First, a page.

J: Congratulations on receiving this year’s Paul Creston Award – recognizing artistic excellence by a significant figure in church music and the performing arts. For an organist seeking to emulate your success, what are three things would you encourage/insist that person do?
Mr. Tharp: A) Discover for yourself where your integrity lies and never waver from it. We live in a time when spin can trump reality, when the new kid on the block is more interesting than the one who took 40 years to earn their stature. The one who entertains an audience is remembered until there is the next source of entertainment. But the ones who are remembered because they absolutely engaged and moved you end up in the history books.
B) Keep going and working even when you no longer want to – and that happens to everyone sometimes – and continue to be inventive so that you as the artist remain inspired.
C) Remember the real people who have always supported and continue to support what you want to do. The music “business” is often horribly competitive, and the people who truly stand with you, with nothing to gain nor lose, are priceless.
J: You are known as a champion of new organ music. Do you have any current commissions? Our PBS classical music station here in Oregon hosts a “new music” show each week. Their tag phrase is “all music was once new music.” Is there one piece that “stands out” and has/or is becoming a standard of the organ repertoire?
Mr. Tharp: The organ works written for me by Anthony Newman, George Baker and Thierry Escaich standout. There is also a particularly high-voltage Organ Sonata composed for me by Samuel Adler that I would hope eventually gets played more often by others. One reason that hasn’t yet happened is because it is terrifyingly difficult!
J: You are also active as a chamber musician nationwide. What is different/challenging/fulfilling about working as a chamber musician as compared to presenting solo organ concerts?
Mr. Tharp: Well, autonomy is one kind of focus, collaboration is another. You need to be so much more aware of what others are doing and plug into that, like an actor on stage with other actors. There is a kind of concentration that’s really “in your own head” when you play solo, especially if you do so from memory, that isn’t as possible when you’re interchanging gestures, phrases, rhetoric, etc. with other performers. But one learns a lot about adapting to this “outer awareness” from years of accompanying as well, which is why if you want to play chamber music as a mostly solo player, accompaniment is an invaluable teaching tool. Other players play off of you, which is inspiring to hear, and yet when you play off of them too you discover things that inspire a moment that, alone, you might not have done in the same way, or may have missed entirely. A very different animal, but one that can be equally inspiring. Most fairly recent memory remains my performance of Copland’s Organ Symphony in Carnegie Hall where all of the most subtle elements came together in this remarkable fine and energetic way with some 100 orchestra players.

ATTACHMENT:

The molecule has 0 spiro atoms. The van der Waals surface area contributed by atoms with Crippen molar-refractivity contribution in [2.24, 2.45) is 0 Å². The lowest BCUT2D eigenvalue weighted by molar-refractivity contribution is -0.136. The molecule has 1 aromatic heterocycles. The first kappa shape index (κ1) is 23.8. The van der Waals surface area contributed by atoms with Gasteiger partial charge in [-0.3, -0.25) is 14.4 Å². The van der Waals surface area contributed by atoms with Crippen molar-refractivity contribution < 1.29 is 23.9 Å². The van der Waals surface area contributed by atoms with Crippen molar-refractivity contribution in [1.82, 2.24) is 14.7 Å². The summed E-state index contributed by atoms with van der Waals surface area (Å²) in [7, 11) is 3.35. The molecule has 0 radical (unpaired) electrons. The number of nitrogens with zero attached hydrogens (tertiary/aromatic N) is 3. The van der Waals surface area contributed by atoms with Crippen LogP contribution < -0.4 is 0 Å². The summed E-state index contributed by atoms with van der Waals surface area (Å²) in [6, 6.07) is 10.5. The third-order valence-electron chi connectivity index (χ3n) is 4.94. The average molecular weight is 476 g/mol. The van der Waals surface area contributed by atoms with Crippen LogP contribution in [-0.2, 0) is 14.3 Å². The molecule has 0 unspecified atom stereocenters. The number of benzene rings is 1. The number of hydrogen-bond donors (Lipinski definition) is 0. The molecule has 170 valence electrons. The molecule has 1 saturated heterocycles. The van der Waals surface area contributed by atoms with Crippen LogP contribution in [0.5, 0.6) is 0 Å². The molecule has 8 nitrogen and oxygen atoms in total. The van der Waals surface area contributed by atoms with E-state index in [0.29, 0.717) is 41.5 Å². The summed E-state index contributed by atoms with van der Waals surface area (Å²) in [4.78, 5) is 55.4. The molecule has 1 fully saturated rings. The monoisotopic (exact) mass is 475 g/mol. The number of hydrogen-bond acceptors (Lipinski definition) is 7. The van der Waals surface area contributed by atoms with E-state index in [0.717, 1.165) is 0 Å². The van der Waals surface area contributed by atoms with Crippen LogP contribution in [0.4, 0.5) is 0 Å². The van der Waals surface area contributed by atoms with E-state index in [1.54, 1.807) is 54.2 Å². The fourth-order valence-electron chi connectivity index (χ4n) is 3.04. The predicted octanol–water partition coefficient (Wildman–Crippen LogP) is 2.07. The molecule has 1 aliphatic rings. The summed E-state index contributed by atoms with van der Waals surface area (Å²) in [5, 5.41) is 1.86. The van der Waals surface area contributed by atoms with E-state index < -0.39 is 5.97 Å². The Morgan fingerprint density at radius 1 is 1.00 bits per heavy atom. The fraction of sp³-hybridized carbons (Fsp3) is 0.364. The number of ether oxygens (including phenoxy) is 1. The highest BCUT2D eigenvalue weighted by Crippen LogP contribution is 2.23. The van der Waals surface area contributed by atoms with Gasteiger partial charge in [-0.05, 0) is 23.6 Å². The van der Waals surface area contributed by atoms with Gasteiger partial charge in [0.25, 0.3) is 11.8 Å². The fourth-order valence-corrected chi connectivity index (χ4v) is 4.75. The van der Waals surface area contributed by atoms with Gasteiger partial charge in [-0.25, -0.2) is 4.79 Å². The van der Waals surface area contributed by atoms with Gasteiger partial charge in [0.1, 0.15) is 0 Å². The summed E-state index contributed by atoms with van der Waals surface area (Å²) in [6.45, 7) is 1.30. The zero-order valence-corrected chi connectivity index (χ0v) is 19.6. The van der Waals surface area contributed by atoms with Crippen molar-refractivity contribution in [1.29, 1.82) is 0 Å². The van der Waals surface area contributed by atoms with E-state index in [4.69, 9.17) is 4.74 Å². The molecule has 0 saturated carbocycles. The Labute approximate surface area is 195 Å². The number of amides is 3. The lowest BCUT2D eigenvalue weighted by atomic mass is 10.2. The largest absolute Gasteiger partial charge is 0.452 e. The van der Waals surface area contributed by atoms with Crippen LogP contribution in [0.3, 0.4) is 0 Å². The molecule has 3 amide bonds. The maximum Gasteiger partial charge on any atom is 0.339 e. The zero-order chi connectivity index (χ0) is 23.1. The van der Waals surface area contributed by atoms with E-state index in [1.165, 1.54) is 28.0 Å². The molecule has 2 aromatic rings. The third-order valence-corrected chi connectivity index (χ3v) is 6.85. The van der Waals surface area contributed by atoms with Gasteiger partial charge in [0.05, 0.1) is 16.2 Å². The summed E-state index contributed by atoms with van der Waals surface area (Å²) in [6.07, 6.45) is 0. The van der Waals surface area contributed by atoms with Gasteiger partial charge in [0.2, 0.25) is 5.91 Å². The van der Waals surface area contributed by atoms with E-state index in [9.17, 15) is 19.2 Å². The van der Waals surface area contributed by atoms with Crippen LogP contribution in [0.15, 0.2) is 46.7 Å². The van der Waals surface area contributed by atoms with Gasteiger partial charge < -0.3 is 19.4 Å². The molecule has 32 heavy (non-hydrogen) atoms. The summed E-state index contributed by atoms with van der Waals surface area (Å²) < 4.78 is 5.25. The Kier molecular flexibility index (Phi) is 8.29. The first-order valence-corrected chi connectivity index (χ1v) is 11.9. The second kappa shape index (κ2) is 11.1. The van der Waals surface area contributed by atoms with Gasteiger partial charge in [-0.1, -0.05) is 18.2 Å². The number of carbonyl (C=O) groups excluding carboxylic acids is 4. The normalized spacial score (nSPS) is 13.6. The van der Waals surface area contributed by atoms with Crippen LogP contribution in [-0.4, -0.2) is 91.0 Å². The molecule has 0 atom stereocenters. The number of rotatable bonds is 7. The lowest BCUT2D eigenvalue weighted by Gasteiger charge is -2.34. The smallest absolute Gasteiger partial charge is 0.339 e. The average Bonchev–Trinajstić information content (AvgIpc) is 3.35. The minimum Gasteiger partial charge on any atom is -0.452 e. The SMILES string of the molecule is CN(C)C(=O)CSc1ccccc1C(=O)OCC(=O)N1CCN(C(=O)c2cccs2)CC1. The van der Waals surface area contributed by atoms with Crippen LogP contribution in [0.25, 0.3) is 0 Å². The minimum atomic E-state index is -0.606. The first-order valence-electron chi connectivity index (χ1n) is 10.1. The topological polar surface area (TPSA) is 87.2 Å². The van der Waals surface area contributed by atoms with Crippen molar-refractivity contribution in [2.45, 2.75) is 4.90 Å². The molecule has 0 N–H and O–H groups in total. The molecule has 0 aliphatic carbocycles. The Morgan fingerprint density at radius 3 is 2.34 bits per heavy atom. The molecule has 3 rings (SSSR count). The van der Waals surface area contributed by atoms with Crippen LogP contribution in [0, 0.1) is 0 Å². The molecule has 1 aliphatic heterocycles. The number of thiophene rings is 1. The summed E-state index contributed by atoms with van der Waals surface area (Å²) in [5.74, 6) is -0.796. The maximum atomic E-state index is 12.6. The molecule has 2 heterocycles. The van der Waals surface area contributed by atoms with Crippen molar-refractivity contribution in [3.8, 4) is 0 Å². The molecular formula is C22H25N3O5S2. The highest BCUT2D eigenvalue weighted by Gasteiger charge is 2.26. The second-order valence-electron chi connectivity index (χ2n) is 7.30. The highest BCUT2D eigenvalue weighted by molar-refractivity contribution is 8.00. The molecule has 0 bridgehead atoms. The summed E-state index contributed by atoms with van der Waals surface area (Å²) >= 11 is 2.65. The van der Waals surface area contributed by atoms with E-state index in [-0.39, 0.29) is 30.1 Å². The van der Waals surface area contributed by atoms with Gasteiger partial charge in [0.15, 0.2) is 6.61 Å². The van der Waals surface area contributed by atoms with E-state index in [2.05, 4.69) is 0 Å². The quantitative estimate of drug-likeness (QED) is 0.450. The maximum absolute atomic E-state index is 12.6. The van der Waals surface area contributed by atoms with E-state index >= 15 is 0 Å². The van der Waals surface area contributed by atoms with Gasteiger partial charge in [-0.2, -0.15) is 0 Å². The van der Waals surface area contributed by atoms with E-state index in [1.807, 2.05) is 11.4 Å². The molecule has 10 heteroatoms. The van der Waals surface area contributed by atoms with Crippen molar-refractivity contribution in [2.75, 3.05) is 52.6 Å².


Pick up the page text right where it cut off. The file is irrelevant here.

J: Your work can be heard 14 solo organ recordings on JAV, Aeolus, Naxos, Organum and Ethereal labels and available from the Organ Historical Society. Which recording would you would suggest a person new to your work hear first?
Mr. Tharp: For more traditional repertoire, there is my Mendelssohn Six Organ Sonatas on Naxos (my first recording, 1996); Girard College in Philadelphia on Ethereal Recordings; and three different mixed repertoire CD’s from St. Luke’s Church in Evanston, IL; St. Sulpice, Paris; and St. Bavo, Haarlem, the Netherlands, all three with JAV Recordings.
In more unusual directions are my recordings from St. Mary the Virgin, NYC (20th Century music, first recordings and also transcriptions, on Ethereal); the complete organ works of Jeanne Demessieux (Aeolus Recordings); and a JAV disc from St. Joseph’s Cathedral, Columbus, OH featuring my own organ adaptation of J. S. Bach’s Goldberg Variations. All but the Ethereal label recordings are now available via internet download. The Ethereal productions only exist in CD format but are available from the Organ Historical Society’s catalog.
J: In conclusion, what is your website and are there other ways to follow your work?
Mr. Tharp: All of the above-mentioned labels have websites (except for Ethereal Recordings, which no longer exists), and there is www.stephentharp.com wherein you can find anything about my career you seek. An always-current biography in several languages, concert dates, reviews, recording links, pictures, etc. are there. Also, Pipedreams at American Public Media (radio and streaming) lets you search organists by name to find in which shows their performances and recordings have been played, and/or if there are featured shows about any given artist. Host Michael Barone generously dedicated three shows exclusively to my career, from different years, and you can find them all in their search engine.
J: Thank you for sharing your intriguing story.